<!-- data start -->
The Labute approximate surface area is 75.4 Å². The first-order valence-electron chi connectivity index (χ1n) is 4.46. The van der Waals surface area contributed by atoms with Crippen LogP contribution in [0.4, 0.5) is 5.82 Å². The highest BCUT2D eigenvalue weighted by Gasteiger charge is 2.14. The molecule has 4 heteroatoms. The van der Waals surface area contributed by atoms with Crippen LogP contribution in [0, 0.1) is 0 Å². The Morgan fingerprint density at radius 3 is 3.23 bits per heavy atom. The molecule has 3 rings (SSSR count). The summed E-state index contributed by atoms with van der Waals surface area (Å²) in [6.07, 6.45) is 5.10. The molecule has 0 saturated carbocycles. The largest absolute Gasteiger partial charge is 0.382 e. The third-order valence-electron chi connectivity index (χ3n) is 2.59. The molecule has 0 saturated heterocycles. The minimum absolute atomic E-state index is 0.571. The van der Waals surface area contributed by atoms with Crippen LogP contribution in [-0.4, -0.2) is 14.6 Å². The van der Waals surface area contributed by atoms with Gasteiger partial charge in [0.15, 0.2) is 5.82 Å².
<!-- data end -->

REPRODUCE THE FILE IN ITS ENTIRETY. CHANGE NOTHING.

The Labute approximate surface area is 75.4 Å². The first-order valence-electron chi connectivity index (χ1n) is 4.46. The van der Waals surface area contributed by atoms with Crippen LogP contribution in [0.4, 0.5) is 5.82 Å². The highest BCUT2D eigenvalue weighted by Gasteiger charge is 2.14. The molecule has 4 heteroatoms. The van der Waals surface area contributed by atoms with Crippen LogP contribution in [0, 0.1) is 0 Å². The Morgan fingerprint density at radius 3 is 3.23 bits per heavy atom. The molecule has 3 rings (SSSR count). The summed E-state index contributed by atoms with van der Waals surface area (Å²) in [6.07, 6.45) is 5.10. The molecule has 0 saturated carbocycles. The largest absolute Gasteiger partial charge is 0.382 e. The third-order valence-electron chi connectivity index (χ3n) is 2.59. The molecule has 0 saturated heterocycles. The minimum absolute atomic E-state index is 0.571. The van der Waals surface area contributed by atoms with Crippen LogP contribution in [-0.4, -0.2) is 14.6 Å². The van der Waals surface area contributed by atoms with Gasteiger partial charge in [0.15, 0.2) is 5.82 Å².